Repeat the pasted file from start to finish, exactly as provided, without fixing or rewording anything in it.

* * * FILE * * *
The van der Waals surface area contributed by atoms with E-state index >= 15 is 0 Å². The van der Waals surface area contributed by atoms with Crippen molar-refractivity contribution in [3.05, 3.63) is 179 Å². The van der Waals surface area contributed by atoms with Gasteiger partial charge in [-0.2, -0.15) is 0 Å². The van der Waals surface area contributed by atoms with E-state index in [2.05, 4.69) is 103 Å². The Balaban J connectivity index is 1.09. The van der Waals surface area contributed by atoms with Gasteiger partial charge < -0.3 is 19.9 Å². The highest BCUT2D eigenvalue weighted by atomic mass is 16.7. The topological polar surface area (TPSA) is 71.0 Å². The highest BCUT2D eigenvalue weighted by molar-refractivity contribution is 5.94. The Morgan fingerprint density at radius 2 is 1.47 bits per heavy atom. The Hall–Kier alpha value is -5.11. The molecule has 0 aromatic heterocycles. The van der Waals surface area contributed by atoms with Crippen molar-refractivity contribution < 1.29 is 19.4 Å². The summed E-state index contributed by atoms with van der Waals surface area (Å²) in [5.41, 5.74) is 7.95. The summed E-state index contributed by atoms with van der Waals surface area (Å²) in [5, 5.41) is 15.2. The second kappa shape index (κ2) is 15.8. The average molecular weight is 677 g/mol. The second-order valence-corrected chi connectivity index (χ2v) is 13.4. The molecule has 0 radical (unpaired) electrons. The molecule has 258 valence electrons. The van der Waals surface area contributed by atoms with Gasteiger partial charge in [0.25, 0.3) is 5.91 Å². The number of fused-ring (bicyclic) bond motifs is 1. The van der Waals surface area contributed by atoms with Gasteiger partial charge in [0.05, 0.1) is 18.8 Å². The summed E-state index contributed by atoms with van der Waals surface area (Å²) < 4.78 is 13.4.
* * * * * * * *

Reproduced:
The van der Waals surface area contributed by atoms with E-state index >= 15 is 0 Å². The van der Waals surface area contributed by atoms with Crippen molar-refractivity contribution in [3.05, 3.63) is 179 Å². The van der Waals surface area contributed by atoms with Gasteiger partial charge in [-0.2, -0.15) is 0 Å². The van der Waals surface area contributed by atoms with E-state index in [2.05, 4.69) is 103 Å². The Balaban J connectivity index is 1.09. The van der Waals surface area contributed by atoms with Gasteiger partial charge < -0.3 is 19.9 Å². The highest BCUT2D eigenvalue weighted by atomic mass is 16.7. The topological polar surface area (TPSA) is 71.0 Å². The highest BCUT2D eigenvalue weighted by molar-refractivity contribution is 5.94. The Morgan fingerprint density at radius 2 is 1.47 bits per heavy atom. The Hall–Kier alpha value is -5.11. The molecule has 0 aromatic heterocycles. The van der Waals surface area contributed by atoms with Crippen molar-refractivity contribution < 1.29 is 19.4 Å². The summed E-state index contributed by atoms with van der Waals surface area (Å²) in [5.41, 5.74) is 7.95. The summed E-state index contributed by atoms with van der Waals surface area (Å²) in [5, 5.41) is 15.2. The second kappa shape index (κ2) is 15.8. The average molecular weight is 677 g/mol. The second-order valence-corrected chi connectivity index (χ2v) is 13.4. The molecule has 0 radical (unpaired) electrons. The molecule has 258 valence electrons. The van der Waals surface area contributed by atoms with Gasteiger partial charge in [0.25, 0.3) is 5.91 Å². The number of fused-ring (bicyclic) bond motifs is 1. The van der Waals surface area contributed by atoms with Gasteiger partial charge in [0.05, 0.1) is 18.8 Å². The summed E-state index contributed by atoms with van der Waals surface area (Å²) < 4.78 is 13.4.